Kiran says:
12 January 2018

We are being penalised for Buying and Living in Energy efficient homes due to the standing charge. The whole purpose of building Energy efficient homes or upgrading homes to be energy efficient is to minimise the energy usage. However, being a less energy user makes you pay more. Shame.

You can choose a tariff without standing charges. The unit prices will generally be higher than a tariff with a standing charge. The best thing to do is to put your expected energy use (kWh per year) into a price comparison site like Which?Switch and find the supplier and plan that gives you the best annual cost.

Do remember that there are fixed costs associated with the supply of energy to your home – less than 40% of your bill is actually for raw energy.

Of course, those with more energy-efficient homes will, by consuming less energy, pay less in a year, not more, than those who are less fortunate.

Just moved into a new build apartment, no prior info until first bill has arrived. Standing charge 81 pence per day, (£300 per annum approx). 67 apartments in the building, total cost almost £20,000 per year.
New legislation (EED) regarding smart meters makes it clear that end users should be in control of their energy usage but it’s not possible to control standing charges. How can consumers be more energy concious and reduce usage with these pre-set charges. Any attempt by the government to cap charges are being circomvented by energy suppliers simply adjusting upwards their standing charges. Standing charge is for the cost of having an energy supply, (ie. ACCESS to ENERGY) only one gas pipe and one valve into the building, why 67 standing charges.

Patrick Taylor says:
3 December 2018

Interesting point as to the legitimacy of charging all flatdwellers a standing charge IF the responsibility of the supply ends once the building is reached. However if the responsibility for supply is to each individual flat then it is similar to terraced houses.

But then a sub-station and cabling have beeen installed and these capital costs are separate from units supplied. As you can imagine a block of flats that is selling badly may never generate income, particularly if, as happened in London, overseas investors bought flats and kept them empty waiting for a capital gain.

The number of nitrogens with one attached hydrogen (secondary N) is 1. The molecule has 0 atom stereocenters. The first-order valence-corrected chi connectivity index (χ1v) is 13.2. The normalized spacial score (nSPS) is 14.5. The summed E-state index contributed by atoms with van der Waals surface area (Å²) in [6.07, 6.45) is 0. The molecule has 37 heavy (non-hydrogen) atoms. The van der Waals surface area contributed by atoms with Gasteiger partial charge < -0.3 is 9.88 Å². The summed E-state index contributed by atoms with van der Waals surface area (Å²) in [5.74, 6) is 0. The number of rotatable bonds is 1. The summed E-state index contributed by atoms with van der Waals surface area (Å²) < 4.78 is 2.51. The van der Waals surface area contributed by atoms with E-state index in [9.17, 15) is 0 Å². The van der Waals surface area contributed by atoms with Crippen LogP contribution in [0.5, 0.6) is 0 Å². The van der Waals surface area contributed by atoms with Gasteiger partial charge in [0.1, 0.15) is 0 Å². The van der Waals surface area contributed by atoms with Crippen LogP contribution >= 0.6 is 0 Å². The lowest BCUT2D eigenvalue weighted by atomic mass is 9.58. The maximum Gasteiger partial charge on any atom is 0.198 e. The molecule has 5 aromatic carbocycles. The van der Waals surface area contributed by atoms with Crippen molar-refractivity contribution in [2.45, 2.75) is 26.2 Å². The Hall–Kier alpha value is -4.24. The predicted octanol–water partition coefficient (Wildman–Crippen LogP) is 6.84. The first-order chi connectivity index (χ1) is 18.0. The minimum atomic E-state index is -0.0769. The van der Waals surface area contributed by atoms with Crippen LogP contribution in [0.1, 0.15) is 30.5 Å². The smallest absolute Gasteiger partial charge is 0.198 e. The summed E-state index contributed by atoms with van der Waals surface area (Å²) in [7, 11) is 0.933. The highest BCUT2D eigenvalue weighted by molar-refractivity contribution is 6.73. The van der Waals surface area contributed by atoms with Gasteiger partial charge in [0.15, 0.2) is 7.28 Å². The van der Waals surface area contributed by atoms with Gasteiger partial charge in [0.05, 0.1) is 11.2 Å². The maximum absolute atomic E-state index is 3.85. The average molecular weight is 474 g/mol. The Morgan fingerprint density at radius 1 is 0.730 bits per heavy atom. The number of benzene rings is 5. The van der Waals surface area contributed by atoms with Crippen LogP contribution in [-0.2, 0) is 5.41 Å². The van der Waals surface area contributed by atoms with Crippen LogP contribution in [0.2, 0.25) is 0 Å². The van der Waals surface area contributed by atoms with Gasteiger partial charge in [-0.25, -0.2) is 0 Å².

One wonders what the case is for industrial units.

The case for a standardised national connection cost has been much discussed and to be honest I think the simplification of having it would be beneficial for everyone. That there should be a standing charge is explained by the fact that keeping the infrastructure in working order has to be paid for regardless if anyone buys any units of energy.

Smart metering is being installed all over Europe and the intention is quite clear to promote end user control regarding the amount of energy they choose/need to use but no amount of careful usage will work for the end user if the energy suppliers get around the loss of profits by simply switching and increasing income via standing charges. In this building there is one pipe and one meter measuring the amount of gas imported, gas is not supplied to individual end users, rather smart/sub-metering of heat usage by end users is recorded and charged for.
With energy, the standing charge is the cost of having a gas and electricity supply – then you pay usage charges on top. Therefore the standing charge is the fee you pay to your energy supplier simply because it gives you access to energy. In this building 67 customers pay (81pence per day) for this access (around £20,000 per annum for standing charges alone) I fear what we have discovered here is just the tip of the iceberg and countless others will find as their contracts run out and they switch supplier/or not they will discover the exorbitant hidden costs of getting energy supplied.

Harrye Frowen says:
14 December 2021

Abolish these unfair tarrifs I am tryng to reduce my gas consumtion why should I pay for playing my part in reducing green house gas. If this it not ablished soon I will get rid of british gas then I will have only the one tarrif on my electricity.